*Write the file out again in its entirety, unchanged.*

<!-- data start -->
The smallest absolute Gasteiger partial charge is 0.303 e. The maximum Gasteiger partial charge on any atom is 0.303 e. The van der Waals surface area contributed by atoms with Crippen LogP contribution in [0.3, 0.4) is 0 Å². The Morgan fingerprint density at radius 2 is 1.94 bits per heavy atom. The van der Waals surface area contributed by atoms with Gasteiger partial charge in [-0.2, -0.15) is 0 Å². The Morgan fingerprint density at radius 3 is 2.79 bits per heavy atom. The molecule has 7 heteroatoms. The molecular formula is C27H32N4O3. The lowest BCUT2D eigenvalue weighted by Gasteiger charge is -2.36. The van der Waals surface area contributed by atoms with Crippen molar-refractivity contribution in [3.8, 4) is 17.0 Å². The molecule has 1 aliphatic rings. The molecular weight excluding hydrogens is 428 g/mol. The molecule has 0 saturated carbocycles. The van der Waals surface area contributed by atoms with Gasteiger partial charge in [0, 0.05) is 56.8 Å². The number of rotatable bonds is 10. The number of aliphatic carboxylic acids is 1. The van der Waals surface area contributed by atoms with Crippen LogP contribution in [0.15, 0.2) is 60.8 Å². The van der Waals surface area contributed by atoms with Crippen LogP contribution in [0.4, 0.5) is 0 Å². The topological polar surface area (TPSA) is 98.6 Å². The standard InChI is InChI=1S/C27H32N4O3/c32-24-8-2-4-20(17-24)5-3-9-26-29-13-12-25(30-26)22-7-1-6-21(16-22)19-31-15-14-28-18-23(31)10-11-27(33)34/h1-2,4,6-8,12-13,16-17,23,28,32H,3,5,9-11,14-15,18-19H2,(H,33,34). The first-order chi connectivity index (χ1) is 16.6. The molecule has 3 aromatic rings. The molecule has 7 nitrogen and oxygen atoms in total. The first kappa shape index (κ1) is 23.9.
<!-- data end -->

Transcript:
The smallest absolute Gasteiger partial charge is 0.303 e. The maximum Gasteiger partial charge on any atom is 0.303 e. The van der Waals surface area contributed by atoms with Crippen LogP contribution in [0.3, 0.4) is 0 Å². The Morgan fingerprint density at radius 2 is 1.94 bits per heavy atom. The van der Waals surface area contributed by atoms with Gasteiger partial charge in [-0.2, -0.15) is 0 Å². The Morgan fingerprint density at radius 3 is 2.79 bits per heavy atom. The molecule has 7 heteroatoms. The molecular formula is C27H32N4O3. The lowest BCUT2D eigenvalue weighted by Gasteiger charge is -2.36. The van der Waals surface area contributed by atoms with Crippen molar-refractivity contribution in [3.8, 4) is 17.0 Å². The molecule has 1 aliphatic rings. The molecular weight excluding hydrogens is 428 g/mol. The molecule has 0 saturated carbocycles. The van der Waals surface area contributed by atoms with Gasteiger partial charge in [0, 0.05) is 56.8 Å². The number of rotatable bonds is 10. The number of aliphatic carboxylic acids is 1. The van der Waals surface area contributed by atoms with Crippen LogP contribution in [0.15, 0.2) is 60.8 Å². The van der Waals surface area contributed by atoms with Crippen LogP contribution in [0.4, 0.5) is 0 Å². The topological polar surface area (TPSA) is 98.6 Å². The standard InChI is InChI=1S/C27H32N4O3/c32-24-8-2-4-20(17-24)5-3-9-26-29-13-12-25(30-26)22-7-1-6-21(16-22)19-31-15-14-28-18-23(31)10-11-27(33)34/h1-2,4,6-8,12-13,16-17,23,28,32H,3,5,9-11,14-15,18-19H2,(H,33,34). The first-order chi connectivity index (χ1) is 16.6. The molecule has 3 aromatic rings. The molecule has 7 nitrogen and oxygen atoms in total. The first kappa shape index (κ1) is 23.9.